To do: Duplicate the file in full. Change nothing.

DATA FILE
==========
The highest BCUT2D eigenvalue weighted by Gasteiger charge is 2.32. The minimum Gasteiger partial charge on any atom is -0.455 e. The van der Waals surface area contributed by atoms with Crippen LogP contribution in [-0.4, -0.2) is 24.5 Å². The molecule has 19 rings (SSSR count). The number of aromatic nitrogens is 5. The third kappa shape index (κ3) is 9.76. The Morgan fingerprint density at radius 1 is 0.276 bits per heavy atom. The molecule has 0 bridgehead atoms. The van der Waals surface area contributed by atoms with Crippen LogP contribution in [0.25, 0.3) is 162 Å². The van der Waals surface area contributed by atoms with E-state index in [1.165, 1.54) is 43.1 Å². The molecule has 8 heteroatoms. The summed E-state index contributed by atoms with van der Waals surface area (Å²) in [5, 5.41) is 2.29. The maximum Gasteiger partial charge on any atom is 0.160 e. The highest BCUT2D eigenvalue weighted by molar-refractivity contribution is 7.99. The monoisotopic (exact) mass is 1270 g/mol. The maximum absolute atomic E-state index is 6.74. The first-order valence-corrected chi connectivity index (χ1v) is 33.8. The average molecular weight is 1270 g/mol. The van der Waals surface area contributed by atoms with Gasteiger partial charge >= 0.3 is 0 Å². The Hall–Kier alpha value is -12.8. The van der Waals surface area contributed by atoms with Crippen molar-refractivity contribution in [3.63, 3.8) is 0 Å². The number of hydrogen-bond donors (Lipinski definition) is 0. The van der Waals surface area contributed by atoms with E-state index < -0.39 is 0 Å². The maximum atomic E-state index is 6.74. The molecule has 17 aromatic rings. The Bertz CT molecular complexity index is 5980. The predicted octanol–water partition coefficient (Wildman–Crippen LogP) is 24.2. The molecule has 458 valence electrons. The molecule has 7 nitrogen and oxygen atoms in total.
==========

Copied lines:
The highest BCUT2D eigenvalue weighted by Gasteiger charge is 2.32. The minimum Gasteiger partial charge on any atom is -0.455 e. The van der Waals surface area contributed by atoms with Crippen LogP contribution in [-0.4, -0.2) is 24.5 Å². The molecule has 19 rings (SSSR count). The number of aromatic nitrogens is 5. The third kappa shape index (κ3) is 9.76. The Morgan fingerprint density at radius 1 is 0.276 bits per heavy atom. The molecule has 0 bridgehead atoms. The van der Waals surface area contributed by atoms with Crippen LogP contribution in [0.25, 0.3) is 162 Å². The van der Waals surface area contributed by atoms with E-state index in [1.165, 1.54) is 43.1 Å². The molecule has 8 heteroatoms. The summed E-state index contributed by atoms with van der Waals surface area (Å²) in [5, 5.41) is 2.29. The maximum Gasteiger partial charge on any atom is 0.160 e. The highest BCUT2D eigenvalue weighted by molar-refractivity contribution is 7.99. The monoisotopic (exact) mass is 1270 g/mol. The maximum absolute atomic E-state index is 6.74. The first-order valence-corrected chi connectivity index (χ1v) is 33.8. The average molecular weight is 1270 g/mol. The van der Waals surface area contributed by atoms with Gasteiger partial charge >= 0.3 is 0 Å². The Hall–Kier alpha value is -12.8. The van der Waals surface area contributed by atoms with Crippen molar-refractivity contribution in [3.63, 3.8) is 0 Å². The number of hydrogen-bond donors (Lipinski definition) is 0. The van der Waals surface area contributed by atoms with E-state index < -0.39 is 0 Å². The maximum atomic E-state index is 6.74. The molecule has 17 aromatic rings. The Bertz CT molecular complexity index is 5980. The predicted octanol–water partition coefficient (Wildman–Crippen LogP) is 24.2. The molecule has 458 valence electrons. The molecule has 7 nitrogen and oxygen atoms in total.